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Recommended investments called for decreasing the homeownership rate disparity between BIPOC and white communities and achieve “functional zero” for homelessness in Rhode Island.
October 04, 2021
PROVIDENCE — A group of Rhode Island housing organizations are calling on the state to use nearly half of its federal dollars from the American Rescue Plan Act to fix the state’s housing crisis.
In a newly published report, advocates requested the use $500 million of the state’s $1.1 billion ARPA funds to be allocated to affordable housing. The advocates called for $350 million to go toward producing, protecting, and preserving affordable homes statewide; $60 million to go toward housing access and stability statewide; and $90 million to support municipalities and the state in creating and preserving “safe and healthy homes.”
The advocates called for clear results to be produced by 2030, including at least 1,800 new deed-restricted homes for low-income households and to decrease the homeownership rate disparity between BIPOC communities and white communities.
The report and its recommendations were prepared by 12 organizations under the coalition “Homes R.I.”: the United Way of Rhode Island, Housing Works R.I. at Roger Williams University, ONE Neighborhood Builders, Crossroads Rhode Island, the Housing Network, Rhode Island Kids Count, R.I. Housing, Childhood Lead Action Project, Direct Action for Rights & Equality, the Economic Progress Institute, the Rhode Island Center for Justice, and the Rhode Island Coalition to End Homelessness.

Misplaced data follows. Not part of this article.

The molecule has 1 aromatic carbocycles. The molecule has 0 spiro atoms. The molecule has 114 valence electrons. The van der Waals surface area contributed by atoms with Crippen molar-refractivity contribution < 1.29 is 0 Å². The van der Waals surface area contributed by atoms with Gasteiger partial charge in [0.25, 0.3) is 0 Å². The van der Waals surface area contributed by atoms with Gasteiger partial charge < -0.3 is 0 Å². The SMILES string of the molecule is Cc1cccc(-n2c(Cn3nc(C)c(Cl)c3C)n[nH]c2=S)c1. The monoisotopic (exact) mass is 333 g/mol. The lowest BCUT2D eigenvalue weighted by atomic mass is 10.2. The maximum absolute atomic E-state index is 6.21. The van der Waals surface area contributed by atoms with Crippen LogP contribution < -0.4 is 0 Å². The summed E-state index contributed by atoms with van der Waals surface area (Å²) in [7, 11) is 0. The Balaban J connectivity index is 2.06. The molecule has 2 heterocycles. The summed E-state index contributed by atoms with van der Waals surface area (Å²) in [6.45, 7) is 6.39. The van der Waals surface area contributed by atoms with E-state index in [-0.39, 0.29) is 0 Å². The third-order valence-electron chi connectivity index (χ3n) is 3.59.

Here are some highlights from the report.
Producing, protecting and preserving affordable homes statewide ($350 million)
Build at least 1,800 new deed-restricted homes for low-income households
Protect at least 200 units for affordable housing
Preserve at least 500 existing deed-restricted homes where restrictions are about to expire
Decrease homeownership rate disparity between BIPOC communities and white communities
Housing access and stability across the state ($60 million)
Achieve “functional zero” for homelessness in Rhode Island so that instances of homelessness are “rare, brief, and non-recurring.”
$45 million for rental assistance, which would expand landlord partnership programs to encourage landlords to participate in the housing choice voucher program, increase rental subsidy value, and replenish the Neighborhood Opportunities fund
Support to municipalities ($90 million)
An update to individual zoning and planning regulations in Rhode Island’s 39 cities and towns that would shorten the process to develop more housing.
Implement a “more robust” local housing plans with specific goals.
$25 million for expanded staff capacity at both state and municipal agencies
$25 million for a forgivable loan fund to remedy code violations and repair properties so they meet Housing Quality Standards and Universal Design standards.
$40 million to support cities and towns in their effort to enforce local ordinances related to any building code violations and vacant dwellings.
Read full article by Alexa Gagosz on the Boston Globe website here.